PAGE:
The Double Cross

There are things that happen in our lives that leave us wondering about human nature. This story left me feeling less trustful.

I had become very good friends with an old gentleman that was my neighbor. Upon his retiring after a long and successful career as an excavation contractor in Austin, I bought his office and yard and several pieces of his equipment. I didn’t buy his business per se, and I’ve alway questioned why I didn’t. He had almost cornered the market on doing the big excavation projects around Austin. Oh well, I guess things work out.

One of his ex-employees came to work for me. The rest scattered out across the area, going to work at other construction companies.

Woody was his accountant and I really needed an accountant. So that was a good move for us both.

About three years later (1980) one of his old superintendents came to me and said he had decided to go in business for himself. Eddie was a really well respected and knowledgable dirt hand. He said working for the other man just wasn’t getting him where he needed to go. He had always worked for the other man but knowing he was honest and hard working there was no reason he wouldn’t be successful or so I thought.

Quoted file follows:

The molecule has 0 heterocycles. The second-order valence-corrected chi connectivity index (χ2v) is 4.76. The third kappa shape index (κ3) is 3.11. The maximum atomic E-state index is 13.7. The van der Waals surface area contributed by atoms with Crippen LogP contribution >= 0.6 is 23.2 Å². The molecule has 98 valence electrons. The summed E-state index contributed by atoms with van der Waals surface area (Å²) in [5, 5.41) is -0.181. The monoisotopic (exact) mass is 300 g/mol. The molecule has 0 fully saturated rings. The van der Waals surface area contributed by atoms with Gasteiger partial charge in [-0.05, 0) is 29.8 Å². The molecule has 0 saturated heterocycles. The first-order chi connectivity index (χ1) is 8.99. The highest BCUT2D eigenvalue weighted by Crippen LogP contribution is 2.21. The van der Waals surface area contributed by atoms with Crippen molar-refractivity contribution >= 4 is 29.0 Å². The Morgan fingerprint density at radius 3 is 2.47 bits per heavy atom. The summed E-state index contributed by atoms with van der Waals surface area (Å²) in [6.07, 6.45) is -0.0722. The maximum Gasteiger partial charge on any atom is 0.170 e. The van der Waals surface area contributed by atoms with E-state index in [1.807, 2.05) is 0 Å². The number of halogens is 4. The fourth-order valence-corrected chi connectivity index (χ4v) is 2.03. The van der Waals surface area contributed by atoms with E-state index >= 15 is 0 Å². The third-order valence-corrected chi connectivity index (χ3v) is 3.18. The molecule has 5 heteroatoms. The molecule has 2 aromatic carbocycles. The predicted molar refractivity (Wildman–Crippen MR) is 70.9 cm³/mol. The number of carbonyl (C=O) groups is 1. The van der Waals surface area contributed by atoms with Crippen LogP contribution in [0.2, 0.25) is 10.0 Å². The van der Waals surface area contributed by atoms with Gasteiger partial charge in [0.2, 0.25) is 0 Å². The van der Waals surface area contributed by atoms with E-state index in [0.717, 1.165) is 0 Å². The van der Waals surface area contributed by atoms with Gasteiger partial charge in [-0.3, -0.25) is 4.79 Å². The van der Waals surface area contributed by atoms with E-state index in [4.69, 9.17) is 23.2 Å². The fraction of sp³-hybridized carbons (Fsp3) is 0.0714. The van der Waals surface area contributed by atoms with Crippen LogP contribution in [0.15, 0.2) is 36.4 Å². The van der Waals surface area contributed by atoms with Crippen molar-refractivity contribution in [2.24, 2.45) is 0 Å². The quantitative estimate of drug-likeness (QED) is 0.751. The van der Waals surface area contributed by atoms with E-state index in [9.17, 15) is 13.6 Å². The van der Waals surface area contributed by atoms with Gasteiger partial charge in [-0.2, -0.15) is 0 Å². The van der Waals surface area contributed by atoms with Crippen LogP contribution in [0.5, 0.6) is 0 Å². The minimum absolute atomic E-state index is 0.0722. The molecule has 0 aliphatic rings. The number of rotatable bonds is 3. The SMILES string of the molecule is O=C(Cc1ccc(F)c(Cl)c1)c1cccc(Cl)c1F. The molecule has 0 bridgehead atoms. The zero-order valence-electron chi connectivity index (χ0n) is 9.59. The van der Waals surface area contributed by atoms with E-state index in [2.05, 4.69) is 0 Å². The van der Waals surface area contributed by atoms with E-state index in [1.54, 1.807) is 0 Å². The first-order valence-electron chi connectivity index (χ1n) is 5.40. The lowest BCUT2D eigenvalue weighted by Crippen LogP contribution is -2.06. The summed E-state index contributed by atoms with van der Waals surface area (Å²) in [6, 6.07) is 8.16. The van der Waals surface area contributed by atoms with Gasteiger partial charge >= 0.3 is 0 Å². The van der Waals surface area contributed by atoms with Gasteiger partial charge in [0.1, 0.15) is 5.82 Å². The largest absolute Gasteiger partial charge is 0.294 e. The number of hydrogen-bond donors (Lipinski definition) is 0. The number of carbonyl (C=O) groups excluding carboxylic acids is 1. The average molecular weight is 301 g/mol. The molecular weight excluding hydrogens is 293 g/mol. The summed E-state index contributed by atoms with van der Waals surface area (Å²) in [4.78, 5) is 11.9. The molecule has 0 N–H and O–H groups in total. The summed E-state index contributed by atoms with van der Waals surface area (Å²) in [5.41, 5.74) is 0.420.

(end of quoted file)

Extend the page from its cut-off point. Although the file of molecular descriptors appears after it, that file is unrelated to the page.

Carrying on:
I had a 12F Caterpillar Motorgrader that I had bought from his former boss, my old neighbor. It set most of the time and Eddie knew that, so he ask if I’d be willing to sell it to him. He had been around the machine since it was new and knew it was in great condition. We were able to strike a deal. I also had a good water truck that I sold him. I had connections with an equipment finance company so I was able to help him acquire the needed financing.

After about six months Eddie came to me and said that being in business just wasn’t for him. There were too many worries and he just wasn’t cut out for it. He just wanted to find a job where he could go home every night and not have to worry about running a business. Would I be willing to buy back the motorgrader and water truck?

I really didn’t need the motorgrader but told him I would give him the full amount he had paid me for the water truck. But if he couldn’t find a buyer for the motorgrader come back and talk to me. A few days later he was back. Could I help him?

I said that since I didn’t want to have put it back on my depreciation schedule, if he wanted me to make the payments I would do that for the remaining 2 1/2 years that were left on the note. There was approximately $30,000 owed and at a thousand dollars a month, it seemed like something that would help him and I’d be able to do it without being a huge burden on me. It would be like is was renting it until it was paid for. Those machines held their value so everything would work out.

Every month I’d mail him a check for the amount of the payment. I made it a priority to always have the money to him, so his wife could in turn make the payment and protect his credit. We never missed a time of getting it to him.